3 libraries for how to best setup Typescript compilation with Javascript rerendering

For Javascript, we are lucky to have an extremely popular library titled nodemon. For Typescript, we’re not quite as lucky. But we do have a few options!

In this short article, I’ll try to elaborate on some of those choices as well as my experience working with some of them.

There’s a few simple requirements that we need met for our ideal solution:

  • Typescript compiles every time we save a .ts file in our project
  • Based on the typescript compilation our javascript automatically re-renders, so we have the latest code available to us, without having to restart a server or rerun node dist/index.js (or something similar).

So let’s get cracking!

First up, tsc –watch

Using typescript we automatically get this option automatically, no need to install anything extra. In the same manner we can manually compile our ts code on demand using tsc we can tell it to watch our files using tsc --watch.

This reads the configuration provided by our tsconfig.json file and makes it easy to use, as we don’t need to supply anything extra. Easy!

Unfortunately, this method also has a few drawbacks.

The biggest one for me, is that it doesn’t automatically re-render the javascript server. So if I want to have something that listens on my Javascript files and reloads them on updates, still need to add on something like nodemon.


  • Ships with Typescript, so available out of the box
  • Easy configuration implied from tsconfig.json


  • Doesn’t automatically re-render Javascript and therefore requires manual reload of JS files (eg. node dist/index.js).

In the end, this didn’t end up working for me, as the one con it has is a big one for me.

Moving on..

Let’s try ts-node

Our second contender today is called ts-node. This library seems to be offering a solution to my one issue, in that it renders javascript! Nice!

Let’s take a look.

ts-node is easy to setup and only required me to install one extra library, assuming of course you have typescript installed locally in your project.

You simply input the primary command the library offer – sharing the same name as the library itself – followed by the name of the file you wish to execute (let’s use index.ts as our example):

ts-node index.ts

And voilá!

We now get the desired compilation and whenever we make an update to index.ts, or any of the linked files in our project, yay!

It simply calls tsc and node under the hood and collapses two simple steps into one for you.

Ready to call it a day?

… Well, unfortunately, I’m not!

As it turns out, ts-node is quite ineffective and as such takes a long time to compile and re-render. This gets incredibly annoying faster than it should, and I was already seeing compilations taking 10-15, sometimes 30 seconds at a mid-sized project that was only halfway through its conversion from js to ts.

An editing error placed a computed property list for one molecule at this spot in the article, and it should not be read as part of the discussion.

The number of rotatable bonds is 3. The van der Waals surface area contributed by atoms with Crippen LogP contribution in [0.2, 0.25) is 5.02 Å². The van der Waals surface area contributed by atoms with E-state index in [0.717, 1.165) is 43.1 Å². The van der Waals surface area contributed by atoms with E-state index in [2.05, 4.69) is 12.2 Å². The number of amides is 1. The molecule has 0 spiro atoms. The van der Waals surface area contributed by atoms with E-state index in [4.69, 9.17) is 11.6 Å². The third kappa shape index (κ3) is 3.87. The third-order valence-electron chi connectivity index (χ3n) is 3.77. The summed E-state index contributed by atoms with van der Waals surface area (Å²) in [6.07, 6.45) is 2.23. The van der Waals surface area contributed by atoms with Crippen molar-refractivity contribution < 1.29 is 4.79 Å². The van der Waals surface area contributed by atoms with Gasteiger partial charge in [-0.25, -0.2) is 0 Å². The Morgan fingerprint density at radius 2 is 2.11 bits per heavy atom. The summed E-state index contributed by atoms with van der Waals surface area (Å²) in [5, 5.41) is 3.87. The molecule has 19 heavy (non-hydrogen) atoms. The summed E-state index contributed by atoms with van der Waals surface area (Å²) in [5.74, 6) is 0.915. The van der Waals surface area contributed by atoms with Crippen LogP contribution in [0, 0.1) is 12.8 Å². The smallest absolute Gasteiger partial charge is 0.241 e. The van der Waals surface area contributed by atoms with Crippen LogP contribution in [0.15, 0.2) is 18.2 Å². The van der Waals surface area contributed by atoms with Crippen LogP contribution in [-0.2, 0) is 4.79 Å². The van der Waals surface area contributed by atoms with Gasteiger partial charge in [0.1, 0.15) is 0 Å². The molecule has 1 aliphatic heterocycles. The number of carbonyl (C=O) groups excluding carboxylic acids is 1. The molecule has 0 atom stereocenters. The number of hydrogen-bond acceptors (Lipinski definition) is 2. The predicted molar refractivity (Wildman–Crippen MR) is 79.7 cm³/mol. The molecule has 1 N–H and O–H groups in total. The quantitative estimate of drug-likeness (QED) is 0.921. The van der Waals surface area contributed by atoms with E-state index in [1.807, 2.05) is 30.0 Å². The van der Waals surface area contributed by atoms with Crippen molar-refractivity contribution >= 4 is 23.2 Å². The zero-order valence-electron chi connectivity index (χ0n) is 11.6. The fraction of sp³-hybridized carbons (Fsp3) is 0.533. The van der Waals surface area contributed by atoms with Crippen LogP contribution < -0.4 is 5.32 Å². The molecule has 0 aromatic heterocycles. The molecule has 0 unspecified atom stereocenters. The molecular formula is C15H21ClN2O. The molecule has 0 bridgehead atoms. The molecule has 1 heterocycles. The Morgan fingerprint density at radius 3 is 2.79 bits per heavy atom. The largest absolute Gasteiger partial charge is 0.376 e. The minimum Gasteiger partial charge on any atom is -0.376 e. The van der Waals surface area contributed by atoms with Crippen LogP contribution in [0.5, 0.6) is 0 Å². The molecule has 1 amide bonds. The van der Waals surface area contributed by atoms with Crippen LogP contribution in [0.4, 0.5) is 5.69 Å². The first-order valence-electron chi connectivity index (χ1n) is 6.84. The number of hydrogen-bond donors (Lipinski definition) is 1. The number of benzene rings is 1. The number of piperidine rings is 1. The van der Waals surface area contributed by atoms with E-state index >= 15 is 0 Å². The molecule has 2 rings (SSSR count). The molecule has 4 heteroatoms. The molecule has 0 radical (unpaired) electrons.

That won’t work for me, so let’s keep looking. But first, let’s sum up.


  • Handles both ts compilation and js rendering
  • Fast to get going, as it supports tsconfig.json and gets its configuration from there.
  • Supports NODE_OPTIONS flag(s), which can be helpful for debugging.


  • Is an extra library you have to install
  • Slow compilation

So let’s keep looking!

Lastly, ts-node-dev

Our final entry of the day, ts-node-dev is by far my favorite library for typescript compilation.

This library borrows a bit from ts-node and specifically tries to deal with the issue of slow compilation that it faces.

It also supports passthrough configuration from both ts-node and node-dev (which ts-node is also built upon).

ts-node-dev has, in my experience, been by far the fastest compilation experience, and the more optimized we have made our codebase, the better it has gotten.

Recently we started paying attention to updating all of our dependencies and we are down to a consistent ~2second compilation and re-render after successfully converting all our javascript to typescript.

In other words, it beats ts-node by dimensions.

Another benefit is that we have seen an enormous reduction in the amount of memory/heap overflow issues we have had, but perhaps that is just a consequence of the general typescript optimizations we’ve made over time.


  • Fast compilation!
  • Handles both ts compilation and js re-rendering
  • Easy to configure and relies on tsconfig.json as well as extra configuration, specific to the library
  • Supports passthrough configuration from ts-node and node-dev


  • Does not support NODE_OPTION flag(s), which means we have to exit ts-node-dev to run nodewith the flag(s) we need.
  • Is an extra library on top of typescript that we have to install and manage

Conclusion: Best library for typescript compilation

All in all, I would definitely recommend trying all of these out and see if you get the same results! If you do, I’m always curious to learn and hear other experiences with libraries.

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